LSE’s poorest students fell behind last year. New exam policies face an urgent task.

LSE’s low-income and working-class students fell behind last year, even as gaps faced by other disadvantaged groups narrowed.

With many students completing substantial portions of this year from home, home inequalities have been exacerbated further, putting the spotlight on LSE’s new exam policies to prevent further backsliding and irreversible losses. 

Last year, at the beginning of the pandemic, The Beaver’s Editorial Board warned of dire consequences for LSE’s working-class students and those facing financial hardship if measures were not put in place to prevent academic backsliding, a finding supported by our early reporting on the crisis. 

Those students fell behind last year, according to internal documents obtained by The Beaver, even as other disadvantaged groups narrowed outcome gaps compared to more privileged students. On March 8, Pro-Director for Education Professor Dilly Fung and LSESU Education Officer Bali Birch-Lee unveiled LSE’s latest online assessment package, which supporters say take important steps in addressing student hardship.

Those plans take on a particular urgency: reversing the fall and preventing further backsliding, which could reverse LSE’s hard-won progress for students facing financial hardship.

The Grade Awarding Gap for students receiving bursaries rose during the 2019/20 exam window, even as gaps for ethnicity and disability narrowed and the School warned internally of a “particular increase” in grade inflation for 2:1 and First-class degrees. This means that LSE’s working class and financially disadvantaged students fell behind, even as other historically-disadvantaged groups continued to improve their performance and baseline attainment rose across the School.

This information, disclosed in a set of internal 2020/21 assessment policy recommendations obtained by The Beaver, comes after Pro-Director for Education Professor Dilly Fung told the paper in an interview last year that “we know inequalities are maximized” in the online shift, but admitted that the School did not conduct a statistical model or impact assessment of their ‘no disadvantage’ policy on LSE’s most disadvantaged students, including those facing financial hardship, those with caring responsibilities, disabled or BME students.

LSE did not comment on whether the new policy had been assessed to ensure that it did not make existing inequalities worse.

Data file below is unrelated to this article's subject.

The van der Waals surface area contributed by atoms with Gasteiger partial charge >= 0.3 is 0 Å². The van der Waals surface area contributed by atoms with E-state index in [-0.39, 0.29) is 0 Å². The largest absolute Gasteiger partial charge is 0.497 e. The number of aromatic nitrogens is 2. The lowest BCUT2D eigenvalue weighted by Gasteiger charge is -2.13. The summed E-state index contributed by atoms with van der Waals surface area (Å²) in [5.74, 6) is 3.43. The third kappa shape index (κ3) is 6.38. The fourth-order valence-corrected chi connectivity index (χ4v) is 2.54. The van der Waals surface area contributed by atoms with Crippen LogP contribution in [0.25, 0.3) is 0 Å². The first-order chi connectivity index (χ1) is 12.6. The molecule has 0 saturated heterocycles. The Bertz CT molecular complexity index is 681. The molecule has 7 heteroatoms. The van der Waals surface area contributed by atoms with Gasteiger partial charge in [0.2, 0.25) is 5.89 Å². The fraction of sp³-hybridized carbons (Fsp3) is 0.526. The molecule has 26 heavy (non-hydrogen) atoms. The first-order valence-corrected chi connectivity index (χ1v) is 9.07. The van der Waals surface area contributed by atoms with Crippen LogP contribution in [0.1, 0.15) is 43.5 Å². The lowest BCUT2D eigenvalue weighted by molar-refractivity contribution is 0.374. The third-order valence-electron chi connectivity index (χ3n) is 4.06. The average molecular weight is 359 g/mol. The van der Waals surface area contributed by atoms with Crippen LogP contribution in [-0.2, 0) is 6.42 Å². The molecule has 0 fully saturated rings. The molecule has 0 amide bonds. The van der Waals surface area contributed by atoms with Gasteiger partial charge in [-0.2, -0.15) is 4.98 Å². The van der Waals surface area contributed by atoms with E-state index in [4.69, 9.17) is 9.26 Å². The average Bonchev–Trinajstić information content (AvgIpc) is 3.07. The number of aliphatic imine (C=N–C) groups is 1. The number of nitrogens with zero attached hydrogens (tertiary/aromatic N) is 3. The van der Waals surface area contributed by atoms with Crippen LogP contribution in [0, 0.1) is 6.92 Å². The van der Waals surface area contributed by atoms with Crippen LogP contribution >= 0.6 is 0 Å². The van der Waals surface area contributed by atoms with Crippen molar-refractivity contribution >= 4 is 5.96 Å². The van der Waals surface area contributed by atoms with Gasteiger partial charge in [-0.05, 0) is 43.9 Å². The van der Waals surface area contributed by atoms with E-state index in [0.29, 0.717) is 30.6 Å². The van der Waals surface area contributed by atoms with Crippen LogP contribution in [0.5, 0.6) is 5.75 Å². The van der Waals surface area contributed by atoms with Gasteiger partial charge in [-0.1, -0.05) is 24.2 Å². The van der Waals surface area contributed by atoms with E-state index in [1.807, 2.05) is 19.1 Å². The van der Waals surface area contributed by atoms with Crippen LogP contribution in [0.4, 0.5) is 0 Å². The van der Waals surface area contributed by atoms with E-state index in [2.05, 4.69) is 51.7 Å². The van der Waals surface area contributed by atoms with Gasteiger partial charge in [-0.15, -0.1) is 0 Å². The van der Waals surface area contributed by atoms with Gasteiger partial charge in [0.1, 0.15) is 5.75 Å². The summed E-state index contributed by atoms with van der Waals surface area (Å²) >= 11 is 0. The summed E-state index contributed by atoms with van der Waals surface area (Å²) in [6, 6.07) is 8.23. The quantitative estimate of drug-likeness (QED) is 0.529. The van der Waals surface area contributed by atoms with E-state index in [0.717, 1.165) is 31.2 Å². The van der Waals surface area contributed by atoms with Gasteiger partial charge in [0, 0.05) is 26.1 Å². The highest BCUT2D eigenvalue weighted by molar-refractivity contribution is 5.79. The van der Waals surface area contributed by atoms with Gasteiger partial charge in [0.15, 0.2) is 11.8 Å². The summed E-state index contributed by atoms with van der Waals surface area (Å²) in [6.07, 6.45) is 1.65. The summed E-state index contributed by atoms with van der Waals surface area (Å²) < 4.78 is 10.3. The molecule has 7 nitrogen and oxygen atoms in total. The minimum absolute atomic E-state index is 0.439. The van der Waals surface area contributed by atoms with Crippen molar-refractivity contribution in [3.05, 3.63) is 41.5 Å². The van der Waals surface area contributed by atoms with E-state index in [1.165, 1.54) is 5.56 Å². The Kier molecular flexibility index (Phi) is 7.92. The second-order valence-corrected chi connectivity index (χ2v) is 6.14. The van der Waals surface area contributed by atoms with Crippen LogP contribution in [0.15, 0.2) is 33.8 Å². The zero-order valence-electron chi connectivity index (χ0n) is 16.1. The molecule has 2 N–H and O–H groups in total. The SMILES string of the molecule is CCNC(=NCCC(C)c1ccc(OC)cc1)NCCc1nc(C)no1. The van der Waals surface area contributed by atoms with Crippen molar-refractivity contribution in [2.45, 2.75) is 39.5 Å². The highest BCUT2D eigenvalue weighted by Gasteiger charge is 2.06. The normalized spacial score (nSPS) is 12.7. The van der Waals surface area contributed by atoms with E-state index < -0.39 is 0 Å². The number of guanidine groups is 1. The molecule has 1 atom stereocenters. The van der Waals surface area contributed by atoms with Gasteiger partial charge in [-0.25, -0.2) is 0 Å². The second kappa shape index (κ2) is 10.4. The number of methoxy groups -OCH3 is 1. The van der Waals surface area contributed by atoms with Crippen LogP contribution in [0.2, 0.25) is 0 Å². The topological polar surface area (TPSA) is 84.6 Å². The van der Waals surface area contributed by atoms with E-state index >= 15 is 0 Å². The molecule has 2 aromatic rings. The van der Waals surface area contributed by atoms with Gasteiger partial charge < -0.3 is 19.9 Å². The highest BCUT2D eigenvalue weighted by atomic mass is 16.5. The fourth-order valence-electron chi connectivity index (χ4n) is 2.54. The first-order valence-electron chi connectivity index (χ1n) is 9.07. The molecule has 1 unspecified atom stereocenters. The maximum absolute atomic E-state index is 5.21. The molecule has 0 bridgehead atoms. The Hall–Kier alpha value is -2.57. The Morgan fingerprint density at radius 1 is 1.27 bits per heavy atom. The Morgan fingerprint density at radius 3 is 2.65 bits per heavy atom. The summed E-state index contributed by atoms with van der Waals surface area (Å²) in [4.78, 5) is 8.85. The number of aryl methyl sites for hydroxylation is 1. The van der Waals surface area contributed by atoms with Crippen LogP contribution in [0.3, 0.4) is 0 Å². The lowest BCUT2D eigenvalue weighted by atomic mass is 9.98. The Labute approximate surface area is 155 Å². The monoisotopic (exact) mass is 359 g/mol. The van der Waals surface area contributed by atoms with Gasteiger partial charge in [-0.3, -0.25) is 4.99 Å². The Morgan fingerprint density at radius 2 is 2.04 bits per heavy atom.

In 2017/18, around 37% of LSE home students met at least one criteria for financial disadvantage. A strong proxy for more substantial financial hardship is whether students have private or quiet places to study at home: last year, just over 15% of students said they rarely had access to such spaces, including 4.3% who said they had no such space at all, according to survey data collected by LSE in the late summer and obtained by The Beaver in a Freedom of Information request.

Low-income and working class students were also far more likely to face barriers to participation in digital learning. At LSE, 26% of students said that they had insufficient internet connections at home, including 1.3% of students who could only access the internet in public places—access to which has been severely curtailed in most countries. A US study found that low-income students were three times as likely to lack the necessary technology for digital learning, and twice as likely to be unable to consistently attend online classes.

Bursary recipients, whom LSE uses as a proxy for students facing financial hardship, are the LSE home students with the lowest household incomes and those facing exceptional financial need. They are likely to be working-class, are disproportionately likely to face caring responsibilities at home, and face significant barriers in the job market, even in a normal year. Now, the combination of academic losses and an unfavorable, pandemic-stricken graduate job market raise the prospect that working class students may face particularly bad ‘scarring’ in their long-term employment prospects, even while other disadvantaged groups saw relative gains in the first set of pandemic-era examinations.

In short, bursary recipients face among the steepest barriers to social mobility of any student group; the fact that they were the only group to fare relatively worse last year than in previous years confirms the fears of many who warned that exacerbated inequalities in home lives—which covers income and social class, as well as caring responsibilities—might be the defining feature of the transition to remote learning.

LSE’s internal measurement of financial hardship is imperfect, affecting the university’s ability to target policies which meet the needs of its unique student body. The School bases much of its metrics on home undergraduates, despite international students and postgraduates outnumbering both of the former groups. The survey data obtained by The Beaver is unique among most LSE data on inequality because it uses representative samples of international and postgraduate students.

While eligible home students receive bursaries automatically—making bursaries a relatively good measure of home student financial hardship—other factors which make up home life inequalities are more difficult to measure.

These include caring responsibilities, which some students said have forced them to choose between academics and their family or community responsibilities. Nearly a third of LSE students said that they had caring expectations at home, 47% of which were COVID-related, including students who suddenly had to take on responsibilities for younger siblings after the closure of most schools in the spring, and others who had taken on larger support roles for parents with significant COVID comorbidities, like cancer. Of those students, nearly 5% said that their caring responsibilities were full-time, squeezing their ability to focus on studying and completing exams.